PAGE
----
With the unwavering support of the public, the construction of the Grand Ethiopian Renaissance Dam (GERD) has now seen over 64 percent completions. The construction also paves the way for cooperation among the Nile Riparian States.
Such project and cooperation in the Nile Basin was long perceived impossible. And contemporary Ethiopians have once again pioneered in self-financing huge projects and drawing the riparian countries to a single table for their common cause. Past Ethiopian generation hand down the spirit of unity and territorial integrity to the current ones, while setting the examples to the people of Africa and the entire black community as it is possible to unshackle themselves from all forms of oppression.
In addition to the acute financial problem, any development using the waters of Nile had been deemed the source of confrontation. But, that sentiment has been utterly overturned. History is now in the making at Guba town in Benishangul Gumuz State.
At any given time, 10,000-15,000 workers and engineers, both local and expatriate, are being involved in the construction activities at GERD site--coping up the beating temperature.
The National Council for the Coordination of Public Participation on the Construction of GERD (Council) has been organizing a range of platforms to allow citizens put their lasting imprints on the Dam. Also, it paves the way for both Ethiopians, Ethiopian origin of foreign nationals and expatriate nationals to witness the Dam's progress first hand.
"Apart from making financial contributions to the project, more than 260,000 people visited the project since its launching; Council's Communication Directorate Director Hailu Abraham told The Ethiopian Herald.
Over 400 local and international media institutions as well as journalists had set their feet on the site, he said, adding that over 200 local investors will also witness the progress first hand in the coming days.
The time has now ticked at seven years since the commencement of the project.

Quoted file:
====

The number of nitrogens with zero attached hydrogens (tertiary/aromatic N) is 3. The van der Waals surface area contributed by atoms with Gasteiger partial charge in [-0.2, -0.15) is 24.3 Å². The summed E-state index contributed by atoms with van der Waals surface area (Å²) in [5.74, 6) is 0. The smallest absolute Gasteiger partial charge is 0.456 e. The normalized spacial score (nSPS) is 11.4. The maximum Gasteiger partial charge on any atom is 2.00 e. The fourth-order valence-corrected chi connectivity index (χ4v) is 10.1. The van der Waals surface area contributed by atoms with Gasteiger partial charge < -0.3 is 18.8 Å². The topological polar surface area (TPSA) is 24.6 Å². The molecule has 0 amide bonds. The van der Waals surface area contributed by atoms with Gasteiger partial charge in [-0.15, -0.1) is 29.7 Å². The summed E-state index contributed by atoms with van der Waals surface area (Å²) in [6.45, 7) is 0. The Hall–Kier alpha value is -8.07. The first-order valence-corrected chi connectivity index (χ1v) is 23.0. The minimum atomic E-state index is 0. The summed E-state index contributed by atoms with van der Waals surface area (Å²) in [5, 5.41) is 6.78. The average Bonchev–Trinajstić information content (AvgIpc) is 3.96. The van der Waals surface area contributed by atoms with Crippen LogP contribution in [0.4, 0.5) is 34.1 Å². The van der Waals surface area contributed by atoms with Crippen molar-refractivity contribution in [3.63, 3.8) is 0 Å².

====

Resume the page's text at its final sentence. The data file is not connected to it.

"Various musical, art, sports [running and football] contests, bond selling week and other spectacular events are on the way to be held in connection to the 7th year GERD anniversary," he revealed.
Among the events include GERD Great Run, he pointed out. "Over 500,000 runners are expected to participate in the event."
So far, the active involvement of the nations, nationalities and peoples of Ethiopia, both at home and abroad, have made significant contribution to the project, he indicated. "GERD Trophy and GERD Diaspora Bond are the predominant ways of public mobilization."
He indicated that more than 1.6 billion Birr was collected through GERD trophy during its tour in the Southern Nations, Nationalities and peoples' state.
Currently, the GERD Trophy is in Ethio-Somali state. Another symbol, GERD Torch, is in Tigray state rallying the people to boost their financial contribution.
The Council will facilitate more GERD visit programs to promote public's' participation. To him, the Council has understood as people's involvement increases when they visit the Dam's site.
It is not only the physical progress of the Dam which is awe-inspiring to visitor, the youths' determination in a beating tropical climate leave enduring memory on them.
In addition to this, the public is supporting the Dam's construction in kind.
The Diaspora community as well has hand in the Dam's construction. "Over 40 million Birr have been collected from the Diaspora community," Hailu said.
The Dam's construction is not the only task of Ethiopians. Side by side the construction, the people as a whole and farmers in particular have intensified environmental protection works.